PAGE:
In the past few years, Latin America has been hit hard with corruption scandals.The alarming Lava Jato scandal revealed how companies used networks of offshore entities across the region to launder money and fund bribes. In Peru alone, the Odebrecht company confirmed to the US Department of Justice that they made corrupt payments to Peruvian Government officials – amounting to approximately USD 29 million – between 2006 and 2015. In an independent assessment, investigative journalists at Ojo-Publico actually discovered payments for over USD 45 million. Payments purportedly involved the former President, Alejandro Toledo, and two former Heads of State, including Pedro Pablo Kuszynski, who recently stepped down in the middle of a political crisis.
Why should we care about Politically Exposed Persons (PEPs)?
As we witness abuses of power and influence expand from local to international contexts, as in the case of Lava Jato, and as we go through election periods across Latin America and the Caribbean in 2018 and 2019, we find ourselves in a critical situation. Corruption is morphing into new forms, and there are looming opportunities for it to grow. This leaves civil society seeking new ways to fight corruption as old ways grow stale and insufficient.
Monitoring of those who have access to state funds and who are prone to abuse of power – often called Politically Exposed Persons (PEPs) – is one form of action emerging as key. The International Monetary Fund (IMF) and the World Bank recommend this tactic to address major cross-border scandals.
While useful, monitoring PEPs does not come without challenges. Based on conversations with civil society actors who are mapping power, in-depth desk research, and group discussions at regional transparency and accountability events, we identified two main challenges and goals for monitoring PEPs:
- Coordinating actors from different sectors so that they can strategically work together
- Adding nuance to the conversations around PEPs, by focusing on more than the technical and data aspects
Where did we all start?
With the support of the Influence Mapping group, we co-designed an event with Ojo Público that would bring together different experts from the region. Together we would discuss: i) how political influence works, ii) what key methodologies can be used to investigate political influence, iii) how to carry out advocacy around it and iv) how to co-create solutions to mitigate corruption.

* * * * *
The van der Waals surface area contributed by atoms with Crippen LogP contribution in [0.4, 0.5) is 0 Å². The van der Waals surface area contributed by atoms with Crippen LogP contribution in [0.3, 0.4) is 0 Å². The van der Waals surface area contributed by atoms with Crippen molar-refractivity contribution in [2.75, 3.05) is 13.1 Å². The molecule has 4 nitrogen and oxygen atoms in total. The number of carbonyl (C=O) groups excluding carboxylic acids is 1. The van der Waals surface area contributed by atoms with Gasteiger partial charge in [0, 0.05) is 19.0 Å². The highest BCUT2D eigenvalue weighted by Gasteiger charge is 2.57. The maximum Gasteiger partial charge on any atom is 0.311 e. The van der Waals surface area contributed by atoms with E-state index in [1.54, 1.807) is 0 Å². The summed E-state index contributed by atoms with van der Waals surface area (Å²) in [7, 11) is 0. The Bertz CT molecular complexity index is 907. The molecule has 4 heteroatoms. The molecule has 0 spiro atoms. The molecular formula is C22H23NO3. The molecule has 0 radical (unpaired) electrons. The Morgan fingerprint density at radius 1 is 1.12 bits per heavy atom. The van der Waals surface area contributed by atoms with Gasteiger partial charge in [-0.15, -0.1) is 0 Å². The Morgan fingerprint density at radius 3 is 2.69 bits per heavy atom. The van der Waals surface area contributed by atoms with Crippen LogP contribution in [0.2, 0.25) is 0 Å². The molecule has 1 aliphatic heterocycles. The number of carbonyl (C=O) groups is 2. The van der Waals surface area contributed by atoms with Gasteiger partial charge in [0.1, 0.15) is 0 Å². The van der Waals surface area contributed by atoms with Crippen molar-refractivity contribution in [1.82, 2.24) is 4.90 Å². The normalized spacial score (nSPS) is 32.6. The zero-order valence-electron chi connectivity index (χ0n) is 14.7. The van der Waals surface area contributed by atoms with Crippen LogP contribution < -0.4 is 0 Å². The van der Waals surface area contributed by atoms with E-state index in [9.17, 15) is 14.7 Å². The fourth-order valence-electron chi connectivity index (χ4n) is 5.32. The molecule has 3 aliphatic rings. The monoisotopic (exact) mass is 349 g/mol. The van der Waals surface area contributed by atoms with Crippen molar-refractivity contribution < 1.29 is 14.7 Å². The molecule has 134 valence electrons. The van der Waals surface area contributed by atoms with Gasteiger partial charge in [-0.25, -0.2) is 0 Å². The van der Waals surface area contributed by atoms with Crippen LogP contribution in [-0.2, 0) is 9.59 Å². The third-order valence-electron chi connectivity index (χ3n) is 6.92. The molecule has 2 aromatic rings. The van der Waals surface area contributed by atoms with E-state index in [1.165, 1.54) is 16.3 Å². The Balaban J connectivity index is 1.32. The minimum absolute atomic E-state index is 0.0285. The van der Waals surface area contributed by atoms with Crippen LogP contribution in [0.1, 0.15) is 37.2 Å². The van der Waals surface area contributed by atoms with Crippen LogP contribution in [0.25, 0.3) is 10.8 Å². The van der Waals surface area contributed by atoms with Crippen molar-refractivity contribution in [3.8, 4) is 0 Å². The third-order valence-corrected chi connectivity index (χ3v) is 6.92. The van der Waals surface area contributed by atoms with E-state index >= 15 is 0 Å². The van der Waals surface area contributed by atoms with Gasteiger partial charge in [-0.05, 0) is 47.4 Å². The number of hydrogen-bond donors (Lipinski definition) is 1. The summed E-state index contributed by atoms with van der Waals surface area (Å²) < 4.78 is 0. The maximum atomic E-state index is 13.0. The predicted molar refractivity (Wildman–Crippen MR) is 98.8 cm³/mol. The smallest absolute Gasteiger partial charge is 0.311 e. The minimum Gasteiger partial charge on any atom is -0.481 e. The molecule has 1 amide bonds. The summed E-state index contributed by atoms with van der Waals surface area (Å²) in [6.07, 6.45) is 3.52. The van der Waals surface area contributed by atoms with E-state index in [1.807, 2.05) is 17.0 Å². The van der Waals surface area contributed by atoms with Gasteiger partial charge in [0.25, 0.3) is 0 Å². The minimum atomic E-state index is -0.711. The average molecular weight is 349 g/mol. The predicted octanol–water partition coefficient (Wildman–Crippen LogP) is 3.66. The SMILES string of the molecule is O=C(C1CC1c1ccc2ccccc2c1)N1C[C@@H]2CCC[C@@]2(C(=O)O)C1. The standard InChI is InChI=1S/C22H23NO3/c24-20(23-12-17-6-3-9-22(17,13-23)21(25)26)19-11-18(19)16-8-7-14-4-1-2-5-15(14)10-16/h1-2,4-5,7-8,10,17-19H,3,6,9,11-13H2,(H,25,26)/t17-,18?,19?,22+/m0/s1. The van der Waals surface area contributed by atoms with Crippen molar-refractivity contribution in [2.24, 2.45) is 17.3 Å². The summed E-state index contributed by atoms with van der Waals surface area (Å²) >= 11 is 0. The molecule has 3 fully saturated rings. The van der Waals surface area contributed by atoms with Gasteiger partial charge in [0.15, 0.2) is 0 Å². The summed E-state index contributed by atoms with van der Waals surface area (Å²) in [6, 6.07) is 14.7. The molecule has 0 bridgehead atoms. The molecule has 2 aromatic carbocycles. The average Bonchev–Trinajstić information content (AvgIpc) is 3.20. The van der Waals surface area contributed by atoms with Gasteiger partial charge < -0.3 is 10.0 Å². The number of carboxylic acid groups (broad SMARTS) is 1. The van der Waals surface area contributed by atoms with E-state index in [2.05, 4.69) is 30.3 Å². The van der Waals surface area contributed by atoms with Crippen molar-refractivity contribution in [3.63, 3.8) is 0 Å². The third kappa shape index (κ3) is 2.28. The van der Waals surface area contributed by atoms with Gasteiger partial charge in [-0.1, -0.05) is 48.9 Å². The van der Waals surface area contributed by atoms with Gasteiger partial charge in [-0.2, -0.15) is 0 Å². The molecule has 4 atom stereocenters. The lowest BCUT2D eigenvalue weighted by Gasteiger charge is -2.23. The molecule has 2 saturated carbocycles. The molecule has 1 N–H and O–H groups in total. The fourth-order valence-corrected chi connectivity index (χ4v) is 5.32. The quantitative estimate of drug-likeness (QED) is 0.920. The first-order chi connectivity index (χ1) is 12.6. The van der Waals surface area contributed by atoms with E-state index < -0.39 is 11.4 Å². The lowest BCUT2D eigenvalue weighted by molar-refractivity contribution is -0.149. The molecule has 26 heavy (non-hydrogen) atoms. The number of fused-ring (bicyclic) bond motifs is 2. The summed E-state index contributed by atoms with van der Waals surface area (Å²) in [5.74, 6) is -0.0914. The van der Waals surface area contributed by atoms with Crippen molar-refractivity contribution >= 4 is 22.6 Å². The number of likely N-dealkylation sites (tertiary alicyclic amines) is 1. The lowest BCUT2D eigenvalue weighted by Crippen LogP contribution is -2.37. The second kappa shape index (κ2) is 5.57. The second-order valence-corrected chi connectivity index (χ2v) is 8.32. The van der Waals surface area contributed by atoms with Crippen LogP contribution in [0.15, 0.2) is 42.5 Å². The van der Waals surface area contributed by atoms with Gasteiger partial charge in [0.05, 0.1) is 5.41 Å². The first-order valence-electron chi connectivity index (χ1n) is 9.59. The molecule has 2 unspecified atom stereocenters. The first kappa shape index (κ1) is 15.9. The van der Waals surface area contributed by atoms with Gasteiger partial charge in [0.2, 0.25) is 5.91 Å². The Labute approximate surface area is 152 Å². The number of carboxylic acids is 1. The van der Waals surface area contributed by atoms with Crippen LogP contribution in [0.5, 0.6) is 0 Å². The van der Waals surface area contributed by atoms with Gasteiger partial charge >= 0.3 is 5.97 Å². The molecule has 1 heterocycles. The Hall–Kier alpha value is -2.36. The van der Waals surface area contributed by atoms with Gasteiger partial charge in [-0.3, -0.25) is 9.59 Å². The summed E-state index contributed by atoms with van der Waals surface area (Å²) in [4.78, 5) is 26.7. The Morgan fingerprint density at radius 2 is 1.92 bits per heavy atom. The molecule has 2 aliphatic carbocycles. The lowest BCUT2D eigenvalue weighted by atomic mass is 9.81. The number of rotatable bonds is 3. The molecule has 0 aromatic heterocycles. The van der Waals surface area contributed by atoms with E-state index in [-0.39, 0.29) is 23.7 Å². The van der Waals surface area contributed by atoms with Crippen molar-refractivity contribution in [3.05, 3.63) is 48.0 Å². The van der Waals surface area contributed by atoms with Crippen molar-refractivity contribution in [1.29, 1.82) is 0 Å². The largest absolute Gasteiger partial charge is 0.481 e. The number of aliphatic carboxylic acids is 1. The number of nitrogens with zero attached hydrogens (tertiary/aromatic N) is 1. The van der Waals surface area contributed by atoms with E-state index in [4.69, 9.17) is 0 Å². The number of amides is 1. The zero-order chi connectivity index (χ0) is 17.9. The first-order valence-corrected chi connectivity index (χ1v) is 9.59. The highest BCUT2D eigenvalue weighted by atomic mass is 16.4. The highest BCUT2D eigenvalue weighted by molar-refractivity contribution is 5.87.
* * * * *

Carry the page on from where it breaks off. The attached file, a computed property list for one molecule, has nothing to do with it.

To accomplish this, we co-designed and facilitated a two-day sprint, convening eleven experts from across Latin America to explore how political ‘influence’ develops and grows, what enables it, and how we can use data to investigate it.
We collaborated with: Andrés Snitcofsky, Cargografías (Argentina); Dora Montero, Consejo de Redacción (Colombia); Eduard Martín-Borregón, PODER (Mexico); Ernesto Peralta, Borde Político (Mexico); Gabriela Flores, Japiqay (Peru); Hernán Padilla, IDL-Reporteros (Peru); Justine Dupuy, FUNDAR (Mexico); Marina Lemini Atoji, Abraji (Brazil); Nelly Luna A., Ojo Público (Peru); Suchit Chávez, Plaza Pública (Guatemala); and Susana Arroyo, Hivos (Latin America).
The group of experts developed regional and national methods to explore influence, which could be applied to their own work and replicated in others. Together, we worked toward achieving three objectives as we designed these methods:
- Build on existing work. We shared and discussed participants’ experiences and past projects related to influence monitoring and mapping.
- Connect the dots. We dissected participants’ experiences – as they manifested in norms, standards, campaigns and models – to identify trends and complementarities in approaches.
- Create systems, not data. The group created processes that included human and contextual elements, going beyond just working with data.
What can we learn about monitoring PEPs?
Our biggest takeaway was that there is no one way to go about monitoring PEPs and understanding their influence. Perspectives and experiences of those in this work will vary, and their approaches are different but complementary. Given the complexity and scale of understanding political influence, there is also no linear path to follow.
The experts crafted four different methods by which individuals could monitor PEPs, advocate around key issues using PEPs data, and communicate their findings to others. Each of these four methods is unique in the process it follows, but they all share qualities like flexibility, inclusiveness and awareness of context. We will share these methods in an upcoming blog post.
In the process of documenting these methods, participants felt that they were part of a creative experience of exchange and dialogue. They left the event not only with a set of methods to use in understanding PEPs, but also with a shared understanding of existing and future projects to explore influence. Participants brought this knowledge back to their organisations together with a deeper appreciation for the diversity in this space.
What are the next steps?
To continue the conversation, we’ll be publishing the methods to explore influence developed by the regional experts. We’ll also be sharing ways to get involved and learn more.